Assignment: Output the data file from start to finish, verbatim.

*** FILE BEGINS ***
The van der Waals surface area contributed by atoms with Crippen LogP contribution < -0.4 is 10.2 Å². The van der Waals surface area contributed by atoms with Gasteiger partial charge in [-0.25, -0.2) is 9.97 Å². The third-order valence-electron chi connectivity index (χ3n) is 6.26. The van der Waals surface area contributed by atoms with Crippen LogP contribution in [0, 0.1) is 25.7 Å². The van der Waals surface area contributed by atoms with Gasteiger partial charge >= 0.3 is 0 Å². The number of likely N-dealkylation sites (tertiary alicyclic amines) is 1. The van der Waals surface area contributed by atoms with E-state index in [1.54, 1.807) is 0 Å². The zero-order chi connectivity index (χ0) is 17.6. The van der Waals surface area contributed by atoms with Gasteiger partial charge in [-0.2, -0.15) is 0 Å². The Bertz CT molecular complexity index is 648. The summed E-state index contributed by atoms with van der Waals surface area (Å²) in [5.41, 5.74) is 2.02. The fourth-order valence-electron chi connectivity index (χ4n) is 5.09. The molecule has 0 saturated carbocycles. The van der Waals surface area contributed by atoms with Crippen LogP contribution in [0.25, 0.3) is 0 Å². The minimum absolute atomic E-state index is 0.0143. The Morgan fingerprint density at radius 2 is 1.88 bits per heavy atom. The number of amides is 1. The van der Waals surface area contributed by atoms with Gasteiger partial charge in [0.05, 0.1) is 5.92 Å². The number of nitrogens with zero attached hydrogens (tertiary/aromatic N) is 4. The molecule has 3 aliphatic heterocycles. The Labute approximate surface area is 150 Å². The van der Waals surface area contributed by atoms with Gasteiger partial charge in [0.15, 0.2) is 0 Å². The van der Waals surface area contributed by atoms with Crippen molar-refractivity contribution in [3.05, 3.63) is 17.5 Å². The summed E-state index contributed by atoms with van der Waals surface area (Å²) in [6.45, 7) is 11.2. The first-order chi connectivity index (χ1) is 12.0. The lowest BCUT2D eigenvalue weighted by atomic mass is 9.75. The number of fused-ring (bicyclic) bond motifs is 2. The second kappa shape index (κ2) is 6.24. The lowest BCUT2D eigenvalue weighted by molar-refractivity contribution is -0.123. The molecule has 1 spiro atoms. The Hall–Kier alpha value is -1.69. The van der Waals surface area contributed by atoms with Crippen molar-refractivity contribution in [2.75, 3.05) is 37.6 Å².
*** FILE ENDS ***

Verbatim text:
The van der Waals surface area contributed by atoms with Crippen LogP contribution < -0.4 is 10.2 Å². The van der Waals surface area contributed by atoms with Gasteiger partial charge in [-0.25, -0.2) is 9.97 Å². The third-order valence-electron chi connectivity index (χ3n) is 6.26. The van der Waals surface area contributed by atoms with Crippen LogP contribution in [0, 0.1) is 25.7 Å². The van der Waals surface area contributed by atoms with Gasteiger partial charge >= 0.3 is 0 Å². The number of likely N-dealkylation sites (tertiary alicyclic amines) is 1. The van der Waals surface area contributed by atoms with E-state index in [1.54, 1.807) is 0 Å². The zero-order chi connectivity index (χ0) is 17.6. The van der Waals surface area contributed by atoms with Gasteiger partial charge in [-0.2, -0.15) is 0 Å². The Bertz CT molecular complexity index is 648. The summed E-state index contributed by atoms with van der Waals surface area (Å²) in [5.41, 5.74) is 2.02. The fourth-order valence-electron chi connectivity index (χ4n) is 5.09. The molecule has 0 saturated carbocycles. The van der Waals surface area contributed by atoms with Crippen LogP contribution in [0.25, 0.3) is 0 Å². The minimum absolute atomic E-state index is 0.0143. The Morgan fingerprint density at radius 2 is 1.88 bits per heavy atom. The number of amides is 1. The van der Waals surface area contributed by atoms with Gasteiger partial charge in [0.05, 0.1) is 5.92 Å². The number of nitrogens with zero attached hydrogens (tertiary/aromatic N) is 4. The molecule has 3 aliphatic heterocycles. The Labute approximate surface area is 150 Å². The van der Waals surface area contributed by atoms with Gasteiger partial charge in [0.15, 0.2) is 0 Å². The van der Waals surface area contributed by atoms with Crippen molar-refractivity contribution in [3.05, 3.63) is 17.5 Å². The summed E-state index contributed by atoms with van der Waals surface area (Å²) in [6.45, 7) is 11.2. The first-order chi connectivity index (χ1) is 12.0. The lowest BCUT2D eigenvalue weighted by atomic mass is 9.75. The number of fused-ring (bicyclic) bond motifs is 2. The second kappa shape index (κ2) is 6.24. The lowest BCUT2D eigenvalue weighted by molar-refractivity contribution is -0.123. The molecule has 1 spiro atoms. The Hall–Kier alpha value is -1.69. The van der Waals surface area contributed by atoms with Crippen molar-refractivity contribution in [2.75, 3.05) is 37.6 Å².